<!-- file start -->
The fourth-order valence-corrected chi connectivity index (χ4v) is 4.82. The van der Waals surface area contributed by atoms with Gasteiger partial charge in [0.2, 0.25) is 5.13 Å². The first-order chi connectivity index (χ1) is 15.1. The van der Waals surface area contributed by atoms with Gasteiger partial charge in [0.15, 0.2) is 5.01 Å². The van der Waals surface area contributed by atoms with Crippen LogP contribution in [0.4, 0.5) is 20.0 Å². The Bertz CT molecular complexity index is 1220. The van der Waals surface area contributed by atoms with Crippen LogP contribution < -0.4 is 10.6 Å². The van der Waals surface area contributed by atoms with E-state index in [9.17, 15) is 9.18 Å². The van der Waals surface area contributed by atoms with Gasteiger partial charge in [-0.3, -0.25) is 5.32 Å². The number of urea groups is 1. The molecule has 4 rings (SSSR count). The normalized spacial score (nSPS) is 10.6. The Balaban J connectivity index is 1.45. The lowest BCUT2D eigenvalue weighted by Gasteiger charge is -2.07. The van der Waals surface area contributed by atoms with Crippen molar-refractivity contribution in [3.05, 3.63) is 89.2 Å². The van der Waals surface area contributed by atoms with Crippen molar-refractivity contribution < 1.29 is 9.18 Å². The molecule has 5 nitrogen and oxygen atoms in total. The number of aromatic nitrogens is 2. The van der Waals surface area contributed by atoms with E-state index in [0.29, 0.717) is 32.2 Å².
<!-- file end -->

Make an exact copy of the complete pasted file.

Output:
The fourth-order valence-corrected chi connectivity index (χ4v) is 4.82. The van der Waals surface area contributed by atoms with Gasteiger partial charge in [0.2, 0.25) is 5.13 Å². The first-order chi connectivity index (χ1) is 15.1. The van der Waals surface area contributed by atoms with Gasteiger partial charge in [0.15, 0.2) is 5.01 Å². The van der Waals surface area contributed by atoms with Crippen LogP contribution in [0.4, 0.5) is 20.0 Å². The Bertz CT molecular complexity index is 1220. The van der Waals surface area contributed by atoms with Crippen LogP contribution < -0.4 is 10.6 Å². The van der Waals surface area contributed by atoms with E-state index in [9.17, 15) is 9.18 Å². The van der Waals surface area contributed by atoms with Gasteiger partial charge in [-0.3, -0.25) is 5.32 Å². The number of urea groups is 1. The molecule has 4 rings (SSSR count). The normalized spacial score (nSPS) is 10.6. The Balaban J connectivity index is 1.45. The lowest BCUT2D eigenvalue weighted by Gasteiger charge is -2.07. The van der Waals surface area contributed by atoms with Crippen molar-refractivity contribution in [3.05, 3.63) is 89.2 Å². The van der Waals surface area contributed by atoms with Crippen molar-refractivity contribution < 1.29 is 9.18 Å². The molecule has 5 nitrogen and oxygen atoms in total. The number of aromatic nitrogens is 2. The van der Waals surface area contributed by atoms with E-state index in [0.29, 0.717) is 32.2 Å².